Posted April. 21, 2017 07:19,
Updated April. 21, 2017 07:22
I was confused when I first went to a standing concert with no chair. But I still recall a sense of freedom when I felt I became one with the stage, grooving to the music. I also had an awkward moment when I was the only Asian at a standing party in a foreign country where you talk with people walking around with a glass of alcohol. The standing culture -- drinking a coffee, eating food and drinking alcohol standing -- is no longer new to us. Some say that it contains a cultural key word, meaning a shift from the agricultural culture represented by settlement to the nomad culture that stresses speed and movement.
Companies that introduced stand-up meetings say that people concentrate more on meetings and feel casual because there is no authority and seniority coming from seats. An increased demand for standing television debate reflects what voters want – freedom and free of authority. Some opinion that the debates should be more dynamic as presidential candidate debates in 2012 completely failed to screen the qualification of former President Park Geun-hye also gained traction.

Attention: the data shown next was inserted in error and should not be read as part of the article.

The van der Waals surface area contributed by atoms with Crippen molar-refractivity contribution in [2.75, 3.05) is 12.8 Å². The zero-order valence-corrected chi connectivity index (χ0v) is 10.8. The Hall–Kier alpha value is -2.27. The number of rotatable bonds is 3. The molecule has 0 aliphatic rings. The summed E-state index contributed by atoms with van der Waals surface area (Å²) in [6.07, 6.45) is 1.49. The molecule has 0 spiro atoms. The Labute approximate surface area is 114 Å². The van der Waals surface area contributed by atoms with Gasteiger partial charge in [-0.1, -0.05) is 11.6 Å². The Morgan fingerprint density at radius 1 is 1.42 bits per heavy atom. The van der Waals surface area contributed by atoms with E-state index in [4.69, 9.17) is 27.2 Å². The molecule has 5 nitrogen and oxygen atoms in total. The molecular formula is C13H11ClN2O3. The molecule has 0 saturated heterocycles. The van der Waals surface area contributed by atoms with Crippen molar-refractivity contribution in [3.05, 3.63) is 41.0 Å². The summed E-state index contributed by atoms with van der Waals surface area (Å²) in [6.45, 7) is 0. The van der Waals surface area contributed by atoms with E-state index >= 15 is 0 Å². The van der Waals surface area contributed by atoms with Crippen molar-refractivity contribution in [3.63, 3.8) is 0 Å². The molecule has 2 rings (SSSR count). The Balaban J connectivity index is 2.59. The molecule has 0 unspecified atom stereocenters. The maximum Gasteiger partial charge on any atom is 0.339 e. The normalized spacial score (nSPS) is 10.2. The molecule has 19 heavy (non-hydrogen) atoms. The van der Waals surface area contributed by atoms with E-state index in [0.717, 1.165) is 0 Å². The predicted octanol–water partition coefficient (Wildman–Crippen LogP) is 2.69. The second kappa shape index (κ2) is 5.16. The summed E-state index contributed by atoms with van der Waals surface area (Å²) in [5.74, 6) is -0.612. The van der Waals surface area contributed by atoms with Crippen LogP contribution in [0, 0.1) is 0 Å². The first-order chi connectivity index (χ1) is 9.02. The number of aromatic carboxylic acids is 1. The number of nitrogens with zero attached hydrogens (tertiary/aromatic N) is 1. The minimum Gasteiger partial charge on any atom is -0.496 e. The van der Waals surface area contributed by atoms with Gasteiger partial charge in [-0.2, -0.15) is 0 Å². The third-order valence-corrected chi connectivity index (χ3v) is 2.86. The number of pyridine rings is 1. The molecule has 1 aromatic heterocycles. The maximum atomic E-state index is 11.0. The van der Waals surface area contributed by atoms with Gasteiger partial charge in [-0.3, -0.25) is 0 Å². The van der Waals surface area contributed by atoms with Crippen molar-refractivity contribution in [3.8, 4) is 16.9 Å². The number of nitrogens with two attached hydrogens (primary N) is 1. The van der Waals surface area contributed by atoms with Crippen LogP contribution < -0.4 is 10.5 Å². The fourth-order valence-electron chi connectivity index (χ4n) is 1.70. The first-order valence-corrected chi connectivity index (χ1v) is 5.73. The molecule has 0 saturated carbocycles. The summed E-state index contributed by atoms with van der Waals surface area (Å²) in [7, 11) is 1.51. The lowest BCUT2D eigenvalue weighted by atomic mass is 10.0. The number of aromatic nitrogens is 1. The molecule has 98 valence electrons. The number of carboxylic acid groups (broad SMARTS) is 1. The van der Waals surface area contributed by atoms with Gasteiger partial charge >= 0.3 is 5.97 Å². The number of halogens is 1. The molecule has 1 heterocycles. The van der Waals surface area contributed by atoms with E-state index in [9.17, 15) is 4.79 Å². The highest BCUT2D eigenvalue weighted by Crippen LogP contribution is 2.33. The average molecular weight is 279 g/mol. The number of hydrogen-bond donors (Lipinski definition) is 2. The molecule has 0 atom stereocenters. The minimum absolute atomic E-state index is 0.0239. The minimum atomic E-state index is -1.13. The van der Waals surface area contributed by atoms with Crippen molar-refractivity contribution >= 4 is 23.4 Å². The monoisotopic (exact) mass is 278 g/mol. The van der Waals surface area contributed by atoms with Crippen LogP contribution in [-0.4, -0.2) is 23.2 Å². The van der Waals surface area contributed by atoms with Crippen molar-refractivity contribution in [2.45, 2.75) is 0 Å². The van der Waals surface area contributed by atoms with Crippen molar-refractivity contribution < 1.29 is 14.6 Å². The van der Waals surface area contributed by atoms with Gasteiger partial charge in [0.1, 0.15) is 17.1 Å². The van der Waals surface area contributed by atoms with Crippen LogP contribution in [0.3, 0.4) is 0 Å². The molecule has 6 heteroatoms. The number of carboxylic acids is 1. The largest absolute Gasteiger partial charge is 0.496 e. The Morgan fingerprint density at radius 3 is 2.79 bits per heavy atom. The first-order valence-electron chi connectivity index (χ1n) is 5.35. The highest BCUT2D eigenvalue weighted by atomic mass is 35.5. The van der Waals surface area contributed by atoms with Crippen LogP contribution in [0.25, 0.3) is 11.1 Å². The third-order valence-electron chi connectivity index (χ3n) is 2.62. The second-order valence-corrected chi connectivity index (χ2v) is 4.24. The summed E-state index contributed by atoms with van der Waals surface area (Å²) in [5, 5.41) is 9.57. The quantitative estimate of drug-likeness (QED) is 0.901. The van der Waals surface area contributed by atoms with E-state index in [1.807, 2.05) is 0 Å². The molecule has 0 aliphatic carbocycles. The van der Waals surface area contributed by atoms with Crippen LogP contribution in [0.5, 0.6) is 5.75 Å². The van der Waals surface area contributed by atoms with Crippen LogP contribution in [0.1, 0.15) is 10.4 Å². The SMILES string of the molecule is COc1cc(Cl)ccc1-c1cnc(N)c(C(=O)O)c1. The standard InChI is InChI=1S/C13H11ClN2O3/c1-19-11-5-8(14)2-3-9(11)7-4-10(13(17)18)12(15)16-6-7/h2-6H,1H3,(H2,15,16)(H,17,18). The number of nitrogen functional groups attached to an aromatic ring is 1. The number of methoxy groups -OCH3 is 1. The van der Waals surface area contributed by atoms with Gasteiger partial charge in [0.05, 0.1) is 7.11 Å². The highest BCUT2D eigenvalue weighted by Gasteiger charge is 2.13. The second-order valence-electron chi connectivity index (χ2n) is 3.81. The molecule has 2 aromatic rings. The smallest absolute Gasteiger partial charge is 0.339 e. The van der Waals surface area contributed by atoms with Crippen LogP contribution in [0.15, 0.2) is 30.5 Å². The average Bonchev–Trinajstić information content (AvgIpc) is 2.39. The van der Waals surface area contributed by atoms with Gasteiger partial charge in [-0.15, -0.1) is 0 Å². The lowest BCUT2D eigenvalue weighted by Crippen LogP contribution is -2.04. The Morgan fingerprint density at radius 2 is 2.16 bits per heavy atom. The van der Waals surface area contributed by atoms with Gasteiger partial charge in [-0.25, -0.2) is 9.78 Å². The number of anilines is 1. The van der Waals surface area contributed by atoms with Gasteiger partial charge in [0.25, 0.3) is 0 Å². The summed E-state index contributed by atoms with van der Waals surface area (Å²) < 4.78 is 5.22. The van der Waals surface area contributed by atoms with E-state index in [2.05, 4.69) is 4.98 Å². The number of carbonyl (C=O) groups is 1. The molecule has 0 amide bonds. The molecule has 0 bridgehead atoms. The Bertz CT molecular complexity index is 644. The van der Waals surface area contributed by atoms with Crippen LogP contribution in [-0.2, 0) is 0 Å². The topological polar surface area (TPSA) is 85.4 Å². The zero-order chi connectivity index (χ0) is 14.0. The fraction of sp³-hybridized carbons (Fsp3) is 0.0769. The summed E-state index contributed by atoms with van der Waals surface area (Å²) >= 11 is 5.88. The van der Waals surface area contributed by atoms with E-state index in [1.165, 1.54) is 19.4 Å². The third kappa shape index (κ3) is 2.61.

People were divided over the outcome of the first standing debate on TV on Wednesday – while some say it is a physical test, others said it is good. As the format, more suitable to dual candidacy, had its limits. However, I would like to give more credit to “no script” than the “standing format.” For voters who were familiar with reading a transcript, candidates’ expression, voices, and unexpected actions in response to offenses. More various attempts are worth trying.
In the U.S., the second out of three television debates for presidential candidates is a "town hall meeting" where they invite undecided voters and allow them to ask questions. There is no limit in topics and the moderator is the only one who knows questions and the order. Young unemployed people’s difficulty and working moms’ concerns are aired as they are. Around 65.6 million Americans watched the 2012 town hall meeting where Democratic candidate Barack Obama and Republican candidate Mitt Romney competed. Candidates are free to choose a seat or to stand. It was the first Korean standing debate that made voters realize that what is important is “content.”